The arbitration agreements had language that was required by the state, which mandated that there be a 30-day “cooling off” period. During the cooling off period, either the nursing home or the resident could decide to rescind the agreement. The resident died 10 days after the woman signed the agreements, before the 30-day period had passed. The woman’s family argued that the agreements were not valid because the woman died before the expiration of the 30-day rescission period had ended.

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One of the most significant hurdles Maryland nursing home abuse and neglect cases face early in the process is overcoming a defense motion for summary judgment. Summary judgment is a mechanism by which either party – although very often the defense in personal injury cases – asks the court to resolve the case because the other party cannot legally win the case based on the evidence presented.

StethoscopeA nursing home abuse or neglect plaintiff can overcome a defense motion for summary judgment by showing that there is some issue of material fact that should be resolved by a jury. However, if no issues of fact are present – and the only issues are legal in nature – the court will enter summary judgment in favor of the moving party. A recent case illustrates how one trial court applied the summary judgment standard incorrectly.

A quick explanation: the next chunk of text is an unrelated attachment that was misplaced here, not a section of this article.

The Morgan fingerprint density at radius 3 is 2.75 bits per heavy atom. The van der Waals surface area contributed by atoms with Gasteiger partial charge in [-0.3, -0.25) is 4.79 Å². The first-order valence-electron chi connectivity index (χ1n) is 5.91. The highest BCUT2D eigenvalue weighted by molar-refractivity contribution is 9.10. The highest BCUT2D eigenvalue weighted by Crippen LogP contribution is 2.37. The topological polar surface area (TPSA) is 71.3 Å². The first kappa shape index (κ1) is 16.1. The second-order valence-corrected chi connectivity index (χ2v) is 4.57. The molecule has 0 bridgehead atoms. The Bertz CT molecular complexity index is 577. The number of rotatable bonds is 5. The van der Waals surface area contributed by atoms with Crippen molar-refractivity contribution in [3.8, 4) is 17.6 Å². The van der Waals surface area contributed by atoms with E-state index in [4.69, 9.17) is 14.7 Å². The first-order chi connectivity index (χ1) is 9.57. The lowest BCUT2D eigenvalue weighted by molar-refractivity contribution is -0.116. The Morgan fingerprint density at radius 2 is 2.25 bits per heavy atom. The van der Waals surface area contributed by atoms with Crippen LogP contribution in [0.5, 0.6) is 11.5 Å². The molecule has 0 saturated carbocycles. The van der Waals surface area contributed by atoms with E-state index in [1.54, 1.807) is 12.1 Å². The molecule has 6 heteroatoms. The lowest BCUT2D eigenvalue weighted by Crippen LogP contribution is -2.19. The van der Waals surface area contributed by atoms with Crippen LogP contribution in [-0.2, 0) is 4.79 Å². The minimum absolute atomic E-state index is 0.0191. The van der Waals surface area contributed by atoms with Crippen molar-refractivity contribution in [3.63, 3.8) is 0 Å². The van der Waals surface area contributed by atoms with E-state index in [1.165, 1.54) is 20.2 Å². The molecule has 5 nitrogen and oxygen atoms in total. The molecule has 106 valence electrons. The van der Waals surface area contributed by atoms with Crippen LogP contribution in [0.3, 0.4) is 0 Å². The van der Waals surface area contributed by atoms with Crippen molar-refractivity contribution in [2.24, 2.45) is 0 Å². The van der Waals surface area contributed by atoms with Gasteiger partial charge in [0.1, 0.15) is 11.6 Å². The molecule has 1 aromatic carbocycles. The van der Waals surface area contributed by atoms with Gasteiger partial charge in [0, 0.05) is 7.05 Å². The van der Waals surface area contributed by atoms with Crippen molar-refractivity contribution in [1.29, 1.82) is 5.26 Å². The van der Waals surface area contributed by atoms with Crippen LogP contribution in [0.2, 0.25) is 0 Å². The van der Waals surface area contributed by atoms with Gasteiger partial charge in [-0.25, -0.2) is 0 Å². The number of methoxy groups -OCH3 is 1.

The Facts of the Case

The plaintiffs were the surviving family members of an elderly woman who died while in the care of the defendant nursing home. The resident was admitted to the nursing home in March 2012 after being discharged from the hospital. Upon admission, the resident suffered from severe pulmonary and kidney conditions. Initially, the resident showed signs of improvement; however, about two months after her admission, the resident’s health began to decline due to a septic infection. The resident died from complications relating to the infection a short time later.

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Over the past few months, there have been a number of nursing home abuse and neglect cases involving nursing home employees or management attempting to cover up the allegations made against them. Unfortunately, in some cases, this has turned out to be a successful tactic to evade liability, albeit through illegal and immoral means.